When people think of refugees, images of people taking long, difficult journeys to reach a new, better world pop into mind. And while the journeys refugees take are dangerous and amazing stories, that one trip does not define who these people are. The novel, Exit West, by Mohsin Hamid dives deep into the stories of refugees without a single mode of transportation mentioned. Hamid’s use of magical doors for refugees to walk through and end up in random, beautiful countries, stresses how society focusses on the least important part of a person’s journey to a new place.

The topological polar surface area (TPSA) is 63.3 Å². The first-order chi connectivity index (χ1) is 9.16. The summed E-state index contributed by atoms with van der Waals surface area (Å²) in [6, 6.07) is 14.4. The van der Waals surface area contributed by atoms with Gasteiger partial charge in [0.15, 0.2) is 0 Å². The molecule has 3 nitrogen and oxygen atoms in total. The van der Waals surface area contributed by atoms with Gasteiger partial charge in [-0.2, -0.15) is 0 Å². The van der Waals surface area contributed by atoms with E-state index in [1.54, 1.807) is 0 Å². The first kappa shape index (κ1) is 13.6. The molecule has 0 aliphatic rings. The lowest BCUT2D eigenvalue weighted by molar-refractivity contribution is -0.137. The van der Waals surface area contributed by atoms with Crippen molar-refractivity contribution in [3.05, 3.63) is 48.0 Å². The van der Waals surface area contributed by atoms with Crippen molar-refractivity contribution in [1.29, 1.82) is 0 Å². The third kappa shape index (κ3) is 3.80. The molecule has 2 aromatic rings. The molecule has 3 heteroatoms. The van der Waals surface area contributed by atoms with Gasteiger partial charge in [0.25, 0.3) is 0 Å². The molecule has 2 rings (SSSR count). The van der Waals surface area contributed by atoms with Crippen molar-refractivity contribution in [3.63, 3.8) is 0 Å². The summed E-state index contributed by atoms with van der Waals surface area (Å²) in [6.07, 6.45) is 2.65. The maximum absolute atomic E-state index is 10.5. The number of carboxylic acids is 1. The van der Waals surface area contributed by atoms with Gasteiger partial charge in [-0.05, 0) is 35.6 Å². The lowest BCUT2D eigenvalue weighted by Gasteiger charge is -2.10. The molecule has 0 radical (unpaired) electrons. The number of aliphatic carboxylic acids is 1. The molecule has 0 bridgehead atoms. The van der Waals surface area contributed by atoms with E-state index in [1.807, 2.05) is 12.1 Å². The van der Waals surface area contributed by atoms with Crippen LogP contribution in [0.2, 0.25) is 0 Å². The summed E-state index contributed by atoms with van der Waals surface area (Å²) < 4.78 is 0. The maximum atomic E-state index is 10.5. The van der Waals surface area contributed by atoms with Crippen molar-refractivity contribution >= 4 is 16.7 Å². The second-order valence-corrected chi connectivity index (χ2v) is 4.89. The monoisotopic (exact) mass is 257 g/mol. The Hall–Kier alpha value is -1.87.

The real story is how a migrant adjusts from their homeland to a new place with a different language, people, food, religion, and government. When Nadia and Saeed were adjusting to there new home in London after traveling through a door, “The fury of those nativists advocating wholesale slaughter was what struck Nadia most, and it struck her because it seemed so familiar, so much like the fury of the militants in her own city” (159). Hamid’s comparison of the struggles Nadia is facing while adjusting from her homeland that she was forced to leave to a new “safer” land, full of strange people that dislike her simply because she just moved in, creates a new perspective for readers. The readers realize that migrants are people that have faced hardship, they are not invading, but simply trying to adjust, and suspicious natives don’t make that transition any easier. It is challenging for people to travel across unruly waters, but the real challenge comes when those people have to fit into an alien world.